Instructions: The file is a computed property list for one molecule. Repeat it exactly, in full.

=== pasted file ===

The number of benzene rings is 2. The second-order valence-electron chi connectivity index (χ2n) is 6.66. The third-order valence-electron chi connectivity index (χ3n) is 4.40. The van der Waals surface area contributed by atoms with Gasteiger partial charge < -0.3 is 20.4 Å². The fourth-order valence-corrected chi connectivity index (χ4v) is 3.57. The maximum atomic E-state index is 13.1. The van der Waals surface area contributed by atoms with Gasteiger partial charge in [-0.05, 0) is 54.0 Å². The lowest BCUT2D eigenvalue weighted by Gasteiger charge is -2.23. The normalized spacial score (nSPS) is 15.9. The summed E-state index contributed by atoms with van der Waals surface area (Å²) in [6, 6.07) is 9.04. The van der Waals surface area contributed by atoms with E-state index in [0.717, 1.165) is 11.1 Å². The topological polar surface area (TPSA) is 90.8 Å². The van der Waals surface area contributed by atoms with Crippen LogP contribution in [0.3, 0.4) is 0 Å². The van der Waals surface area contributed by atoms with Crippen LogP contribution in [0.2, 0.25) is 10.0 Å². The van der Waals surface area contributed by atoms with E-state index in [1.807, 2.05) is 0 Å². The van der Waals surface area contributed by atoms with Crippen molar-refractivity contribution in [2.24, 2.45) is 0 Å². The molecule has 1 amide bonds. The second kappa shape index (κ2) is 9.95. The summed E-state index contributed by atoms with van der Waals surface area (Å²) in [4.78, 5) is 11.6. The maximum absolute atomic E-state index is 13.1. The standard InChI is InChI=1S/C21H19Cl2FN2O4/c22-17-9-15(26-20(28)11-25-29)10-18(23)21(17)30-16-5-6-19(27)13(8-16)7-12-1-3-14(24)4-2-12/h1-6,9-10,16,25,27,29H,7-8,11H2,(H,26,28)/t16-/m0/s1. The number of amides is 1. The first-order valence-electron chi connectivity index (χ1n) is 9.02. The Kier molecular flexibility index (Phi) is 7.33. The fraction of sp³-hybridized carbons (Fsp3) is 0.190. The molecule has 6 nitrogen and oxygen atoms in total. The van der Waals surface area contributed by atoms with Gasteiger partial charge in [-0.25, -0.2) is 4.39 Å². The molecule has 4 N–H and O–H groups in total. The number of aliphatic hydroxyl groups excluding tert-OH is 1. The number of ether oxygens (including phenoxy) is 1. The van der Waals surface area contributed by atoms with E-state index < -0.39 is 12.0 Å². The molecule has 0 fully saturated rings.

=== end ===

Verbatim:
The number of benzene rings is 2. The second-order valence-electron chi connectivity index (χ2n) is 6.66. The third-order valence-electron chi connectivity index (χ3n) is 4.40. The van der Waals surface area contributed by atoms with Gasteiger partial charge < -0.3 is 20.4 Å². The fourth-order valence-corrected chi connectivity index (χ4v) is 3.57. The maximum atomic E-state index is 13.1. The van der Waals surface area contributed by atoms with Gasteiger partial charge in [-0.05, 0) is 54.0 Å². The lowest BCUT2D eigenvalue weighted by Gasteiger charge is -2.23. The normalized spacial score (nSPS) is 15.9. The summed E-state index contributed by atoms with van der Waals surface area (Å²) in [6, 6.07) is 9.04. The van der Waals surface area contributed by atoms with E-state index in [0.717, 1.165) is 11.1 Å². The topological polar surface area (TPSA) is 90.8 Å². The van der Waals surface area contributed by atoms with Crippen LogP contribution in [0.3, 0.4) is 0 Å². The van der Waals surface area contributed by atoms with Crippen LogP contribution in [0.2, 0.25) is 10.0 Å². The van der Waals surface area contributed by atoms with E-state index in [1.807, 2.05) is 0 Å². The van der Waals surface area contributed by atoms with Crippen molar-refractivity contribution in [2.24, 2.45) is 0 Å². The molecule has 1 amide bonds. The second kappa shape index (κ2) is 9.95. The summed E-state index contributed by atoms with van der Waals surface area (Å²) in [4.78, 5) is 11.6. The maximum absolute atomic E-state index is 13.1. The standard InChI is InChI=1S/C21H19Cl2FN2O4/c22-17-9-15(26-20(28)11-25-29)10-18(23)21(17)30-16-5-6-19(27)13(8-16)7-12-1-3-14(24)4-2-12/h1-6,9-10,16,25,27,29H,7-8,11H2,(H,26,28)/t16-/m0/s1. The number of amides is 1. The first-order valence-electron chi connectivity index (χ1n) is 9.02. The Kier molecular flexibility index (Phi) is 7.33. The fraction of sp³-hybridized carbons (Fsp3) is 0.190. The molecule has 6 nitrogen and oxygen atoms in total. The van der Waals surface area contributed by atoms with Gasteiger partial charge in [-0.25, -0.2) is 4.39 Å². The molecule has 4 N–H and O–H groups in total. The number of aliphatic hydroxyl groups excluding tert-OH is 1. The number of ether oxygens (including phenoxy) is 1. The van der Waals surface area contributed by atoms with E-state index < -0.39 is 12.0 Å². The molecule has 0 fully saturated rings.